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Technology Reviews

# A Review Paper on Aging Effects in Alloy 617 for Gen IV Nuclear Reactor Applications

[+] Author and Article Information
Weiju Ren

Materials Science and Technology Division, Oak Ridge National Laboratory, MS-6155, Building 4500-S, Oak Ridge, TN 37831renw@ornl.gov

Robert Swimdeman

Cromtech, 125 Amanda Drive, Oak Ridge, TN 37831rswindeman@comcast.net

Reduced from the initial $1000°C$ consideration based on analysis results that $950°C$ can satisfy the application requirements.

J. Pressure Vessel Technol 131(2), 024002 (Dec 30, 2008) (15 pages) doi:10.1115/1.2967885 History: Received October 05, 2006; Revised April 25, 2007; Published December 30, 2008

## Abstract

To understand the response of Alloy 617 to long-time exposure conditions and to determine the supplementary data needs for structural components in Gen IV nuclear reactors, literature of aging and aging effects in the alloy was reviewed. Most of the reviewed data were produced in connection with the international research effort supporting high temperature gas-cooled reactor projects in the 1970s and 1980s. Topics considered included microstructural changes, hardness, tensile properties, toughness, creep-rupture, fatigue, and crack growth. It became clear that, for the long-time very high-temperature conditions of the Gen IV reactors, a significant effort would be needed to fully understand and characterize property changes. Several topics for further research were recommended.

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## Figures

Figure 2

Content of precipitates in Alloy 617 calculated by THERMOCALC for 1.24% Al (high aluminum) (35)

Figure 3

Time-temperature-precipitation data for M23C6 carbide in Alloy 617 (2,9,30)

Figure 8

Hardness versus temperature for long-time aging

Figure 9

Aging effect at several times and temperatures on the room temperature yield and ultimate strengths of a single heat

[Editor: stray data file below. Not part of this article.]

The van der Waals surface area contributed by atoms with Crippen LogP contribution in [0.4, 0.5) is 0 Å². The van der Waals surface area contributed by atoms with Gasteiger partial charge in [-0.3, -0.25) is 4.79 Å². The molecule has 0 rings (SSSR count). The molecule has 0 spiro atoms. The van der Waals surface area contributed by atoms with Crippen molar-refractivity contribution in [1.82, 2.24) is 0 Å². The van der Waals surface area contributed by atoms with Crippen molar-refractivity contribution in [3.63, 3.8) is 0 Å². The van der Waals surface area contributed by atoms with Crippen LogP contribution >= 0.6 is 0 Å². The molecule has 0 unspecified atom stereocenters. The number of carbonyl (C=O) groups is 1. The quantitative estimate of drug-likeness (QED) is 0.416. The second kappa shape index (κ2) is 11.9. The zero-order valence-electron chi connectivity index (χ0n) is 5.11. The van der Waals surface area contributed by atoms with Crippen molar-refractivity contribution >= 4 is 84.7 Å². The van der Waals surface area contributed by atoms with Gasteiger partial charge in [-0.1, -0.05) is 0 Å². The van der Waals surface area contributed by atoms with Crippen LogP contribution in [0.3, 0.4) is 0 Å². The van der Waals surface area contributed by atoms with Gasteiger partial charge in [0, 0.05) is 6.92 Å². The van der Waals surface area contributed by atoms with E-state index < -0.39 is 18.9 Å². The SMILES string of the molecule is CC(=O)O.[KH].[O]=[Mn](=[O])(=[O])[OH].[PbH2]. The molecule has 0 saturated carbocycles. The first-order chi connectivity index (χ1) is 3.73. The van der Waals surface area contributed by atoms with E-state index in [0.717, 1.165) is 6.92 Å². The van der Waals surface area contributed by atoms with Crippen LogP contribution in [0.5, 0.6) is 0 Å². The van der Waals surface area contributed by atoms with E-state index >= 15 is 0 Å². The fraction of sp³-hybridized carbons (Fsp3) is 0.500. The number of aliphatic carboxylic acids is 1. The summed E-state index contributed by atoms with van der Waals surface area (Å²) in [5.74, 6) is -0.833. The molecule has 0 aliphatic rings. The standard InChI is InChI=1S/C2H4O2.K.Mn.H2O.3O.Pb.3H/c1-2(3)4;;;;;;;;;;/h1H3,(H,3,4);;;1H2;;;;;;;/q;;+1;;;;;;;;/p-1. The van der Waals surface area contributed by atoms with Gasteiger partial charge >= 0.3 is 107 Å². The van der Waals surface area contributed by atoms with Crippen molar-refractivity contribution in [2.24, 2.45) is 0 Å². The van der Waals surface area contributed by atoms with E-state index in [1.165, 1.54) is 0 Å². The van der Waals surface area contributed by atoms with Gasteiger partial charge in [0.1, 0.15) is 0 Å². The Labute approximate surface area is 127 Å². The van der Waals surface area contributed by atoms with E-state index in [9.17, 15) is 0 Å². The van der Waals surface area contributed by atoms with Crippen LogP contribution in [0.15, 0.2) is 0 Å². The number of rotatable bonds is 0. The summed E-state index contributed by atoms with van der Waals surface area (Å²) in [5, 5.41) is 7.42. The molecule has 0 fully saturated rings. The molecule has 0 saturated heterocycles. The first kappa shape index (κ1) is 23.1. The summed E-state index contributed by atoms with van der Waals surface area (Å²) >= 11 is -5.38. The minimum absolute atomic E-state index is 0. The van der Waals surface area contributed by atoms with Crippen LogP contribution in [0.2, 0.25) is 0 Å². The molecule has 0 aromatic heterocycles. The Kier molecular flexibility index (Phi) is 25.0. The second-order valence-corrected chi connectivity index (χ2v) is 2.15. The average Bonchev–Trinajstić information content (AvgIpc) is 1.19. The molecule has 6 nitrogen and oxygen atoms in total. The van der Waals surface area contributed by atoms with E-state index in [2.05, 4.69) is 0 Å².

Figure 10

Effect of aging at several times and temperatures on the room temperature tensile elongation of a single heat

Figure 11

Aging effect for 1000 h at several temperatures on the room temperature yield and tensile strengths of two heats

Figure 12

Effect of aging at several temperatures at long times on the room temperature yield and tensile strengths of two heats of Alloy 617

Figure 13

Effect of aging at several temperatures to long times on the room temperature elongation of two heats of Alloy 617

Figure 14

Effect of aging at 871°C on the yield and tensile strengths and the elongation of Alloy 617 at 871°C(14)

Figure 15

Room temperature Charpy V-notch energy versus the aging time to beyond 10,000 h at four temperatures

Figure 16

Room temperature Charpy V-notch energy versus the aging temperature for 1000 h of aging

Figure 17

Typical fracture surface of the CVN specimen fractured at room temperature after long-time aging in the temperature range of 704–871°C(14)

Figure 18

A creep curve for the annealed Alloy 617 at 950°C and 30 MPa; data source: ORNL test

Figure 19

Reconstructed creep curve from Ref. 11 showing the effect of aging on the early stages of creep at 950°C

Figure 20

Microstructure away from the microcracking area showing the uniform distribution of grain boundary carbides after 881 h at 950°C (stress in the vertical direction); source: ORNL test

Figure 21

Microstructure in the microcracking area showing the preferential distribution of grain boundary carbides on boundaries normal to the tensile stress (vertical direction); source: ORNL test

Figure 22

Aging effect on the low-cycle fatigue at 538°C(13)

Figure 23

Aging effect on the low-cycle fatigue at 704°C(13)

Figure 24

Aging effect on the low-cycle fatigue at 871°C(13)

Figure 7

Hardness versus temperature for the 1000 h aging

Figure 6

Alloy 617 hardness versus log time from several investigations

Figure 5

Time-temperature-precipitation data for Ni3Al carbide in Alloy 617 (2,9,30)

Figure 4

Time-temperature-precipitation data for M6C carbide in Alloy 617 (2,9,30)

Figure 1

Typical microstructure for a mill-annealed Alloy 617 (Heat XX01A3US) (14)

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